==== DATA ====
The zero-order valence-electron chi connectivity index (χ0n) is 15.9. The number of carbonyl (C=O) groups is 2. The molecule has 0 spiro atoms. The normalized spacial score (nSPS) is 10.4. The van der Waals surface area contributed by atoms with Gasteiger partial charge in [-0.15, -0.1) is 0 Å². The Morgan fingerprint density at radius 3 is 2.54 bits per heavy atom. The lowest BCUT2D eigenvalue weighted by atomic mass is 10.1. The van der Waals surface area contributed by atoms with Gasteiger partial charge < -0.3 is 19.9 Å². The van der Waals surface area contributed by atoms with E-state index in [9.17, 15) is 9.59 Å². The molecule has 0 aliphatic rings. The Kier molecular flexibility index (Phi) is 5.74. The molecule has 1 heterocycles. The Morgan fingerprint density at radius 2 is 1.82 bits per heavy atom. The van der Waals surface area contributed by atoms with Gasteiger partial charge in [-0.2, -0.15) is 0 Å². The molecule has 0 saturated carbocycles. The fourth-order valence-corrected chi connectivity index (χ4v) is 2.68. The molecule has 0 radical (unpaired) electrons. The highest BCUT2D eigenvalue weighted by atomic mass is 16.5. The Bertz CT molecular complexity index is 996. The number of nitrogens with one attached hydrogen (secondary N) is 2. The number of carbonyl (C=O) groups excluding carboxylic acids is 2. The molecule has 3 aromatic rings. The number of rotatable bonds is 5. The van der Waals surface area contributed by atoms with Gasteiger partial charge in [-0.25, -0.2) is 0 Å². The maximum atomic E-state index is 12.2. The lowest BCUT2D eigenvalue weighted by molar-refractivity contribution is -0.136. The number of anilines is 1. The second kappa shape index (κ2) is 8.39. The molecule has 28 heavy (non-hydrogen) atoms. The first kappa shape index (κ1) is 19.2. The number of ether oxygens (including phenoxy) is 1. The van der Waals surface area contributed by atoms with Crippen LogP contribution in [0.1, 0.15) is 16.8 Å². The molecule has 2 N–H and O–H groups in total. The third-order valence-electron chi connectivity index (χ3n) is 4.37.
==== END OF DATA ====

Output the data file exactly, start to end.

The zero-order valence-electron chi connectivity index (χ0n) is 15.9. The number of carbonyl (C=O) groups is 2. The molecule has 0 spiro atoms. The normalized spacial score (nSPS) is 10.4. The van der Waals surface area contributed by atoms with Gasteiger partial charge in [-0.15, -0.1) is 0 Å². The Morgan fingerprint density at radius 3 is 2.54 bits per heavy atom. The lowest BCUT2D eigenvalue weighted by atomic mass is 10.1. The van der Waals surface area contributed by atoms with Gasteiger partial charge < -0.3 is 19.9 Å². The van der Waals surface area contributed by atoms with E-state index in [9.17, 15) is 9.59 Å². The molecule has 0 aliphatic rings. The Kier molecular flexibility index (Phi) is 5.74. The molecule has 1 heterocycles. The Morgan fingerprint density at radius 2 is 1.82 bits per heavy atom. The van der Waals surface area contributed by atoms with Gasteiger partial charge in [-0.2, -0.15) is 0 Å². The molecule has 0 saturated carbocycles. The fourth-order valence-corrected chi connectivity index (χ4v) is 2.68. The molecule has 0 radical (unpaired) electrons. The highest BCUT2D eigenvalue weighted by atomic mass is 16.5. The Bertz CT molecular complexity index is 996. The number of nitrogens with one attached hydrogen (secondary N) is 2. The number of carbonyl (C=O) groups excluding carboxylic acids is 2. The molecule has 3 aromatic rings. The number of rotatable bonds is 5. The van der Waals surface area contributed by atoms with Gasteiger partial charge in [-0.25, -0.2) is 0 Å². The maximum atomic E-state index is 12.2. The lowest BCUT2D eigenvalue weighted by molar-refractivity contribution is -0.136. The number of anilines is 1. The second kappa shape index (κ2) is 8.39. The molecule has 28 heavy (non-hydrogen) atoms. The first kappa shape index (κ1) is 19.2. The number of ether oxygens (including phenoxy) is 1. The van der Waals surface area contributed by atoms with Crippen LogP contribution in [0.1, 0.15) is 16.8 Å². The molecule has 2 N–H and O–H groups in total. The third-order valence-electron chi connectivity index (χ3n) is 4.37.